It’s been a long time since I’ve witnessed a compelling and thought-provoking drama that shook me to my core. After my viewing of the film Fences, an adaptation of the prolific August Wilson play; I left the theater experiencing a whirlwind of emotions. I felt feelings of joy, laughter, pain, anger, and sadness. I was on a rollercoaster ride that filled so many of my senses, that it dawned on me it has been years since I’ve had this experience watching a movie.
Let’s begin with the story; Fences is a metaphorical tale about a working-class Black family living in 1950s Pittsburgh, PA. Troy Maxson is the patriarch of the story and the narrative opens up with him sharing anecdotes with his close friend and co-worker Jim who both work for the sanitation department. Troy Maxson is a cantankerous, stubborn man who invests in old and archaic beliefs on how to raise a family. And sadly because of his ethics and moral convictions, he slowly chips away at the ones who love him. His relationships between his two sons Lyons and Cory have a complicated bond with their father and Troy’s connection to his wife Rose is an even bigger conundrum.
These series of events, of course, unfolds from one scene to the next which are constructed very much in a theatrical structure as the curtain rises and falls during the transitions of seasons throughout the timeline of this story. The metaphor of the film’s namesake Fences comes into play when Troy tells his son, Cory, to help him build a fence for their backyard. The fence itself is a character in the film. In nearly every scene, it plays an important role. The fence at one point serves as a metaphor as a wall that sets boundaries of rules that Troy uses to parent his sons. The fence also serves a symbol of keeping the family together through financial security. Troy is a man who believes the only way to support a family is through hard work through a blue collar job and doesn’t hesitate to fulminate against anyone who thinks otherwise. The fence also serves as a barricade that keeps Troy out from seeing the pain, passion, and love his children and wife do have for him, as he uses his tough exterior to “fence” them in.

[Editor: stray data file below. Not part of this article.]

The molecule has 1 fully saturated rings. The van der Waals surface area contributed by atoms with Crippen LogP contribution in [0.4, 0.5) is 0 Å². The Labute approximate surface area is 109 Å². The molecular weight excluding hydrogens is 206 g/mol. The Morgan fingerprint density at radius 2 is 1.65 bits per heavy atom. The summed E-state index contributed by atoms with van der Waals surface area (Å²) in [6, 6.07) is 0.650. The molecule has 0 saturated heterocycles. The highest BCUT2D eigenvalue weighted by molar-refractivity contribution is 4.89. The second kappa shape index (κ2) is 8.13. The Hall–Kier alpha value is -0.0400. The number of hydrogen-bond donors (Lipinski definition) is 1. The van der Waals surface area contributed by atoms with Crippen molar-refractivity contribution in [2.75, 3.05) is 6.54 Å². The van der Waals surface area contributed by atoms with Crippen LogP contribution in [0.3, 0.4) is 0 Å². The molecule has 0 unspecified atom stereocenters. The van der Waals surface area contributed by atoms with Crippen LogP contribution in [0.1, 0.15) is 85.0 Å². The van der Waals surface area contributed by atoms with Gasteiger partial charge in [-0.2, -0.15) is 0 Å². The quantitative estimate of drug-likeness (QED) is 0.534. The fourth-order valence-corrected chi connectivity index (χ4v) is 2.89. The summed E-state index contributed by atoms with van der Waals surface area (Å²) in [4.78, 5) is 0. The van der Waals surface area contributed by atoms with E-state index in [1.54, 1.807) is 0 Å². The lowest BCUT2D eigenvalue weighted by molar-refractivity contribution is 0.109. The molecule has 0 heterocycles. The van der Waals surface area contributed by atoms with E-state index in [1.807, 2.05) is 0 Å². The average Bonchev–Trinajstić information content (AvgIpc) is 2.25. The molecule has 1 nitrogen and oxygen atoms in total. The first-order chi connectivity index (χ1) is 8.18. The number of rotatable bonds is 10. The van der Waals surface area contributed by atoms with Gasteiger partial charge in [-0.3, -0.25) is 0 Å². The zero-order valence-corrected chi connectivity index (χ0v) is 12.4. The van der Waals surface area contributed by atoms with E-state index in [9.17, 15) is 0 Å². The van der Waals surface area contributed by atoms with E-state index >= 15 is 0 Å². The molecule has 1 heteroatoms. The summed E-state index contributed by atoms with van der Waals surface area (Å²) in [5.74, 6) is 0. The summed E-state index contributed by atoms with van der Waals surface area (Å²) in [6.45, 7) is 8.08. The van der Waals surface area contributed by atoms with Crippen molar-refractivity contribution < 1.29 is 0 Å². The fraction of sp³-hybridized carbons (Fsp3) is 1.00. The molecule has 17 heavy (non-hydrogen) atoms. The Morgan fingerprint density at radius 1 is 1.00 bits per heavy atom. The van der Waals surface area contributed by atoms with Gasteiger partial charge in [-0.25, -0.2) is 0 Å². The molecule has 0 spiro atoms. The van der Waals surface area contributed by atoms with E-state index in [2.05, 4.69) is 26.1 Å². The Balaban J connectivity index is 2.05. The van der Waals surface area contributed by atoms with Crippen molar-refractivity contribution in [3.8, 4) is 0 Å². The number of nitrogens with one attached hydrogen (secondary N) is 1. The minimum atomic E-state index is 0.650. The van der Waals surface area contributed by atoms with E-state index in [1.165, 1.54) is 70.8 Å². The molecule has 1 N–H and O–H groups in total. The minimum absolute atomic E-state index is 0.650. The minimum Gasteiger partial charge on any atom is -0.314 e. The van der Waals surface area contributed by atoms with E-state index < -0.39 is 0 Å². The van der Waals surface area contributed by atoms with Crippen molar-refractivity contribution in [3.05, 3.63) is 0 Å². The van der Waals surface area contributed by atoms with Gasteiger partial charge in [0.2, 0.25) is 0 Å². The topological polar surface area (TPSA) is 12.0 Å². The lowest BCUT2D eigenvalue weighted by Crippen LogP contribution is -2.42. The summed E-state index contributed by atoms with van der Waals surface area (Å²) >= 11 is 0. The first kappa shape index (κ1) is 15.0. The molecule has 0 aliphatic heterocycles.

Denzel Washington stars as Troy Maxson and Viola Davis plays his wife, Rose. I can watch these two read the Yellow Pages and still find their performances compelling. However, I must say that Washington and Davis’ work on this movie is their best to date. At the time of this review, Viola Davis has won a Golden Globe award for Best Supporting actress. Sadly, Denzel Washington lost his win to actor Casey Affleck for Manchester By The Sea, which in my opinion was criminal. Especially given Casey’s recent sexual misconduct that was somehow brushed under the rug and Hollywood has looked the other way. I’ve seen nearly all of Denzel’s films and his portrayal of Troy Maxson is the greatest performance of his career.
Aside from the powerhouses of Washington and Davis, the tertiary characters were incredible. Mykelti Williamson as Gabe (Troy’s brother) was an excellent depiction, and I’m amazed that there hasn’t been more buzz about his role in this film. Gabe suffered a traumatic head injury while serving in the military and as a result, is of unsound mind as he believes that he is the archangel chasing hell hounds and seeing the gates of heaven.
The cinematography is beautiful and the choice of vibrant color used in moments of happiness, and lackluster tones in moments of sadness was executed with brilliance and skill. The story of Fences albeit told in a time filled with antiquated values and judgments about family is completely relatable and could easily be told from a contemporary story with the same parallels today.
It was refreshing to see a fully fleshed out three-dimensional Black drama of a family dealing with all of the tempestuous feelings we experience growing up trying to find our path in this life. This film isn’t about Black pain or the struggle of being economically disenfranchised. This movie is about real life which just so happens to be filled with Black fully actualized characters that have depth and grace. I would recommend families to celebrate this MLK holiday and watch Fences, and if you miss it this Monday, see it on Tuesday.
A beautiful masterpiece in filmmaking.
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Jamie Broadnax is the creator of the online publication and multimedia space for Black women called Black Girl Nerds. Jamie has appeared on MSNBC's The Melissa Harris-Perry Show and The Grio's Top 100. Her Twitter personality has been recognized by Shonda Rhimes as one of her favorites to follow. She is a member of the Critics Choice Association and executive producer of the Black Girl Nerds Podcast.